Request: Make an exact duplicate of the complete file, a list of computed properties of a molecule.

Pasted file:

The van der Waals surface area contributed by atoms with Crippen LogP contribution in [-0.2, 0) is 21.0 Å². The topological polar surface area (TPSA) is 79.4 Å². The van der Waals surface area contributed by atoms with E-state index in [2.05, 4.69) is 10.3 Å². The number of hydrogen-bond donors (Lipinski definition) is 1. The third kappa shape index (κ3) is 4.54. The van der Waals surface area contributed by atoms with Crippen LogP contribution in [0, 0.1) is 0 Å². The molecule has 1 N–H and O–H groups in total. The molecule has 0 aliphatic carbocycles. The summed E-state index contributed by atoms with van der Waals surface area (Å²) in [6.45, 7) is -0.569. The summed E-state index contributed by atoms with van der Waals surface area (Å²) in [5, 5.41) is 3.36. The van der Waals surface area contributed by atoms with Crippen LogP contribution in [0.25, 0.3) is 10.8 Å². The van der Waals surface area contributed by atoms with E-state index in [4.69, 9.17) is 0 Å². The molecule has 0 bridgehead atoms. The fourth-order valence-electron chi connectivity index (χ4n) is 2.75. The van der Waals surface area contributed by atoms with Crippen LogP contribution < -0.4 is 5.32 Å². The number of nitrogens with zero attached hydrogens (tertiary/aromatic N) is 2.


The van der Waals surface area contributed by atoms with Crippen LogP contribution in [-0.2, 0) is 21.0 Å². The topological polar surface area (TPSA) is 79.4 Å². The van der Waals surface area contributed by atoms with E-state index in [2.05, 4.69) is 10.3 Å². The number of hydrogen-bond donors (Lipinski definition) is 1. The third kappa shape index (κ3) is 4.54. The van der Waals surface area contributed by atoms with Crippen LogP contribution in [0, 0.1) is 0 Å². The molecule has 1 N–H and O–H groups in total. The molecule has 0 aliphatic carbocycles. The summed E-state index contributed by atoms with van der Waals surface area (Å²) in [6.45, 7) is -0.569. The summed E-state index contributed by atoms with van der Waals surface area (Å²) in [5, 5.41) is 3.36. The van der Waals surface area contributed by atoms with Crippen LogP contribution in [0.25, 0.3) is 10.8 Å². The van der Waals surface area contributed by atoms with E-state index in [4.69, 9.17) is 0 Å². The molecule has 0 bridgehead atoms. The fourth-order valence-electron chi connectivity index (χ4n) is 2.75. The van der Waals surface area contributed by atoms with Crippen LogP contribution < -0.4 is 5.32 Å². The number of nitrogens with zero attached hydrogens (tertiary/aromatic N) is 2.